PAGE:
The results, which are presented in the figure below, show the total embodied carbon impact of the steel portal frame (Base case) and the two alternative structural options studied. Relative to the Base case, the glulam structure (Option 1) has a 2.4% higher embodied carbon impact and the steel portal frame with northlights (Option 2) has a 5% greater impact.

Normalising the data to the total floor area of the building gives the following embodied carbon emissions of 376, 384 and 395kgCO2 e/m2 for the steel portal frame solution, the glulam solution, and the steel portal frame with northlights respectively.

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Total embodied carbon emissions (tCO2e)

[top]Residential / mixed-use building

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Holiday Inn tower, MediaCityUK, Manchester

The building used for the cost model is the Holiday Inn tower located in MediaCityUK, Manchester. Phase one of MediaCityUK started in 2007 and completed in 2011.

The building’s key features are:

  • 67m-high, 17-storey tower including 5 office floors and 8 hotel accommodation floors
  • Total floor area of 18,625m2 arranged over two levels
  • Approximate plan dimensions of 74m x 15.3m
  • Columns located on a 6.35m x 2.6m x 6.35m grid spaced at 7.5m.


[top]About the building

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Holiday Inn tower, MediaCityUK, Manchester

The 17-storey Holiday Inn tower is attached to the main studio building at ground-floor, mezzanine and first-floor levels. An atrium connects the office floors of the tower block to the studio block (floors two to six).

The building accommodates 7,153m2 of open-plan office space on five floors (floors two to six) and 9,265m2 of hotel space on eight floors (floors eight to 15). The ground and mezzanine floors accommodate the hotel reception and a restaurant. Floor seven houses plant for the office floors and Floor 16 houses plant serving the hotel.

The gross internal floor area of the building is 18,625m2. The 67m-high building is rectilinear with approximate dimensions of 74m x 15.3m.

The building has a steel frame structure with Slimdek floors. The steel columns are located on a 6.35m x 2.6m x 6.35m grid spaced at 7.5m. Two concrete cores, one at each extremity of the building, provide the stability of the tower as well as housing the risers and lifts. The foundations are 750mm-diameter CFA concrete piles.

[top]Cost Comparison

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Holiday Inn tower, MediaCityUK, Manchester

Three frame options were considered to establish the optimum solution for the building, a steel frame with Slimdek floors, a concrete flat slab and a steel composite deck on cellular beams (offices) and UCs used as beams (hotel).

The full building cost plans for each structural option have been reviewed and updated to provide current costs at Q1 2018. The costs, which include preliminaries, overheads and profit and a contingency, are summarised in the table below.

Table of key costs (£/m2 GIFA), for Holiday Inn tower, MediaCityUK, Manchester (Q1 2018)
Elements Steel frame with Slimdek floors Concrete flat slab Steel frame with composite deck on cellular beams (offices) and UCs used as beams (hotel)
Structural unit cost 500 418 343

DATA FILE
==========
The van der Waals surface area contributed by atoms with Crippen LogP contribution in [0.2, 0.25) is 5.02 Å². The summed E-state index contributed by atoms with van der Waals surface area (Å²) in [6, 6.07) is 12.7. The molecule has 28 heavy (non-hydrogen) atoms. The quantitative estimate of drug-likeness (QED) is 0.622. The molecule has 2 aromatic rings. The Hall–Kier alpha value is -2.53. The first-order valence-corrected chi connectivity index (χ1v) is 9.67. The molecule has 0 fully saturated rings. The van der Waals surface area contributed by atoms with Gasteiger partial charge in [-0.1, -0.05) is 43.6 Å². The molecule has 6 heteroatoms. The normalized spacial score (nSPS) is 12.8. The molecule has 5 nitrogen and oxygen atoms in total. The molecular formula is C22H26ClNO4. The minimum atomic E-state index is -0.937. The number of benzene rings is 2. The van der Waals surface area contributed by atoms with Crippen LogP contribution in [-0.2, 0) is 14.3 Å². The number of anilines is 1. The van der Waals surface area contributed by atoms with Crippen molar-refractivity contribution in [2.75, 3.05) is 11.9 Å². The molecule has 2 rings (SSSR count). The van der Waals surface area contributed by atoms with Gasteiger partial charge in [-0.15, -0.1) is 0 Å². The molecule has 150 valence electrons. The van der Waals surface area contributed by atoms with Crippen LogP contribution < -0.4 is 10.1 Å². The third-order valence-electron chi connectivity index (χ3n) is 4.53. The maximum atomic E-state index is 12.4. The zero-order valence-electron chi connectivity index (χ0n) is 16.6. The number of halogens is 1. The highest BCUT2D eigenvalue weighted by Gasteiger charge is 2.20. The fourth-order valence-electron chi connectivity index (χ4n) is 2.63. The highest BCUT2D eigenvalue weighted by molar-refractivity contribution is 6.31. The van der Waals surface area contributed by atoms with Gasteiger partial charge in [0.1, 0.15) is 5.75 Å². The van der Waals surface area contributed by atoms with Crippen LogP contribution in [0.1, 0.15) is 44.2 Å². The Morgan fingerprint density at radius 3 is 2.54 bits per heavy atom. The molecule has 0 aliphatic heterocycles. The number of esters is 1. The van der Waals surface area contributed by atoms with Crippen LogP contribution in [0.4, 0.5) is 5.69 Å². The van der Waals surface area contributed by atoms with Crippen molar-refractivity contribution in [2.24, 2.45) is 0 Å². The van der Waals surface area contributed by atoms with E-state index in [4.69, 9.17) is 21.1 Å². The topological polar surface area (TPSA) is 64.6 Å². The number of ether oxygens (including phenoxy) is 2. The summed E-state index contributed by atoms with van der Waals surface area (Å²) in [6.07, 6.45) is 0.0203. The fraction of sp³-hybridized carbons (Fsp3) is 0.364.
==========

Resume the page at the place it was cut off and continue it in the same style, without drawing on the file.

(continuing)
Total building unit cost 2,711 2,611 2,509

The steel frame with composite deck provides the optimum build value at £2,509/m2.

However, it is important to note some project-specific factors influencing the decision to use a Slimdek solution for the actual, and hence the base case, building structure. The Holiday Inn tower building is connected to an adjacent studio block between floors one and seven. The long-span requirements for the studio could only be achieved using steel and therefore it was preferable to use a steel structure for the tower block to facilitate the integration of the two structures. Speed of construction was also important for the tower block, and this integration gave programme benefits relative to concrete solutions.

The mixed-use tower block was originally designed with the lower floors as residential accommodation. Key design considerations for the hotel/residential tower block were floor depth and acoustic performance, and hence a Slimdek design was chosen. It was not possible to achieve the required floor depths using a cellular steel beam solution with downstands. The decision to change the residential accommodation to office floors was taken only at a very late stage of the project; this, coupled with the time constraints for the project, precluded redesign of the tower block and hence the original Slimdek design was constructed.

The base case building structure is therefore a relatively unusual solution reflecting the constraints imposed by the wider MediaCityUK development and the concrete flat slab and steel composite frame are arguably more typical solutions for a building of this type.

[top]Embodied Carbon Comparison

The original Target Zero project also included a comparison of the embodied carbon of the three framing solutions. This was on a ‘cradle-to-cradle’ basis that included the manufacture and transport of construction materials, the construction process and the demolition and disposal of the building materials at the end-of-life.

The results, which are presented in the figure below, show the total embodied carbon impact of the steel frame with Slimdek floors (Base case) and the two alternative structural options studied. Relative to the Base case, the concrete flat slab (Option 1) has a 2.8% lower embodied carbon impact and the steel composite frame (Option 2) has a 17.8% lower impact.

Normalising the data to the total floor area of the building gives the following embodied carbon emissions of 480, 467 and 395kgCO2 e/m2 for the Slimdek solution, the concrete flat slab solution, and the steel composite solution respectively.

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Total embodied carbon emissions (tCO2e)

[top]Resources

[top]See also

[top]External links